"From little things big things grow" was originally a protest song first recorded by Paul Kelly and the Messengers in 1991, but the title could well describe the explosion of Tasmania's interest in mountain biking.
The first bike seed sprouted on February 7, 2015 with the launch of the first 20km of the Blue Derby Trail Network which was a joint initiative between Break O'Day Council and Dorset Council with funding support from the federal government.
The Blue Derby Trail Network has now increased to 125kms, and with connections to another 66kms of the East Coast St Helen's mountain bike trails, Derby had been given the kiss of life it so dearly needed.
We all know its history as a tin mining town which at one stage supported over 3000 people and produced more than 120 tonnes of tin per month until April 1929 when the Briseis Dam burst and flooded the mine, tragically killing 14 people and the town's economy.
Even though the mine was reopened in 1934, it never reached its former glory and closed in 1948. With its closure many of the Derby population packed their bags and moved out. Derby was dying a slow death as its population plummeted to 173.
How could the town be reignited was the question? The councils put their heads together, did their homework, and believed mountain biking had the potential to rescue the town and bring energy into the region. The result is now written on the sign as you enter the town - 'Historic Past - Exciting Future' and what an exciting time it has been and will continue to be.
On October 8 I was travelling the Great Eastern Drive towards St Helens. The heavens had opened and rain was leaving a legacy of washed-out bridges and roads. While they were being washed out Derby was being booked out as every second car, SUV or ute had one or more bikes strapped to the top or back of their vehicle and was heading for the trails.
The philosophy behind the Derby trails was 'build them and they will come', and they have come in droves. Not only have there been locals wanting to test their skills but also world class mountain bikers who tested their skills during the staging of two Enduro World Series events.
These expert riders voted Derby as having the best trails in the competition, high praise from riders who have competed all over the world. As a result of Derby's worldwide and new-found fame people are flocking to the town, buying real estate, and setting up businesses to cater for riders.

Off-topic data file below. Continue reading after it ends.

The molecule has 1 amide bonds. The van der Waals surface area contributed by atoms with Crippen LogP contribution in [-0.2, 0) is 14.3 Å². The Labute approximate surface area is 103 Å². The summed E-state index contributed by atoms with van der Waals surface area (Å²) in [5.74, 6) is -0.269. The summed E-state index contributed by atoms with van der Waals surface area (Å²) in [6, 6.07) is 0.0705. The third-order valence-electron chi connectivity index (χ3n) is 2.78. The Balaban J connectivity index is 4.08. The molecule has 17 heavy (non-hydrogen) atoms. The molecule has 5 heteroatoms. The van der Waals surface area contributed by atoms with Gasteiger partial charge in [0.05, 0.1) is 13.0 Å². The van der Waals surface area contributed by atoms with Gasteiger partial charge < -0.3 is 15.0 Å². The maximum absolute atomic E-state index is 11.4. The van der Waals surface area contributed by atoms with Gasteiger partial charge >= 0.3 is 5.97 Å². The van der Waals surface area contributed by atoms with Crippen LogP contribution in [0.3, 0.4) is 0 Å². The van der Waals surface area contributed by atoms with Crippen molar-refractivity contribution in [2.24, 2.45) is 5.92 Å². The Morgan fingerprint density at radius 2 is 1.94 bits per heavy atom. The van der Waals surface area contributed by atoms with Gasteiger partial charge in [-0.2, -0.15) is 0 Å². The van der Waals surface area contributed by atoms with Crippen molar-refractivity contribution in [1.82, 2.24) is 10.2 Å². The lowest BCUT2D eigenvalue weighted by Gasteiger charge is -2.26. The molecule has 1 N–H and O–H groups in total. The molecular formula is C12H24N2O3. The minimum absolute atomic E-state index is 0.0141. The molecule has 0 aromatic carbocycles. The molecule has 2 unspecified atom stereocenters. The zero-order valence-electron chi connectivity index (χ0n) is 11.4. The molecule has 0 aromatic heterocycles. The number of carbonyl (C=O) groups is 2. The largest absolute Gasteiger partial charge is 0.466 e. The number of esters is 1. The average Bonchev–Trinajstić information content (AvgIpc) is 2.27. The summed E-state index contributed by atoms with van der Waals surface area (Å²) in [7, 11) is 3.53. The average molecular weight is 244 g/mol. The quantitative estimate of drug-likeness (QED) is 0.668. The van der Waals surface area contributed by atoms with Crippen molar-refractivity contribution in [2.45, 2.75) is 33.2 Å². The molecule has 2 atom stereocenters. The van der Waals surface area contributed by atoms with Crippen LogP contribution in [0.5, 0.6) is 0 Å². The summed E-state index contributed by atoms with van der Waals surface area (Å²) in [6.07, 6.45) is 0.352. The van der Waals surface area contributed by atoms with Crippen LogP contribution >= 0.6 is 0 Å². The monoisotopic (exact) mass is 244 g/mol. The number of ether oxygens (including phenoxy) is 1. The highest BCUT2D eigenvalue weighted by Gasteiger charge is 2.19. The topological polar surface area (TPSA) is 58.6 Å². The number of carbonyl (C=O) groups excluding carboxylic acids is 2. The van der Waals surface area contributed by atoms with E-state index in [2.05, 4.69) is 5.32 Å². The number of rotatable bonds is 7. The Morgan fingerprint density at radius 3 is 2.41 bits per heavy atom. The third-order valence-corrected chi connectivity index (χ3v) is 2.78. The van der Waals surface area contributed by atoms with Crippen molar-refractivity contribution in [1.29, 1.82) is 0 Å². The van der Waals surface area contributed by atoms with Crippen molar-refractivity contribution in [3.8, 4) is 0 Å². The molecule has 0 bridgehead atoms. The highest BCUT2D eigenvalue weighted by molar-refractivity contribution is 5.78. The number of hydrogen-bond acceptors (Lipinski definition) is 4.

Visitors don't just come to ride, some don't even get into the saddle; they come to soak up the atmosphere, eat, and enjoy a coffee. Some come just for the exhilaration of the lakeside floating sauna perched on the waters of the Briseis Hole.
This was originally built to ease the aches and pains of leg-weary mountain bikers but is now being experienced by those who just want to do something different. Jumping into the nine-degree centigrade waters after relaxing in the 80-degree centigrade sauna lets you know you are alive, just like the town of Derby.
As you can see, "from little things big things grow" and the mountain biking experience doesn't stop growing at Derby. It has grown to St Helens where, after a one-hour drive south from Derby, you will collide with the St Helens Mountain Bike Trails which some say are the most scenic in the world.
You can start your ride high up on the sub-alpine Blue Tier and wind your way through mountain ranges, bushland and granite boulders until you catch a glimpse of the world-renowned Bay of Fires.
The track will spit you onto the white sands of Swim Cart Beach. But wait there's more, as the television advertisements tell us, because after riding the Bay of Fires track you can also ride the tracks known as the Stacked Loops.
To gain access to these tracks you only need to drive five minutes up the hill from St Helens. Here you have tracks ranging from beginners to intermediate to difficult.
The Black Diamond trail was the last piece of the St Helens Mountain Bike network and stretches the trail network to 110kms. These trails are a major drawcard for the district, and Break O'Day Council is eager to add to them. You can understand why.
If these tracks haven't exhausted you, you can always travel north west to the Wild Mersey Bike Trail Network being developed by Kentish and Latrobe municipalities.
This track extends the benefits of mountain bike tourism to the North West Coast, spreading the economic benefit to every region in Tasmania. Stages one and two have already been completed with the Railton stage opening up another four green trails over a distance of 16kms with a loop through forest hills above Railton's Goliath Park and a 10km dual cycling/walking link to or from Latrobe's Warrawee trails.
The final stage leading into Sheffield is expected to be opened in late 2021.
At this time of year many people ask "what are you doing for Xmas?" I know mountain bikers will want to enjoy and put their skills to the test on our world-class tracks.
These tracks will have them thinking all their Christmases have come at once. So too the business owners who have opened to support the mountain bike explosion.
"From little things big things grow", I hope you all have a 'big' Christmas and New Year.
- Tania Rattray, independent McIntyre MLC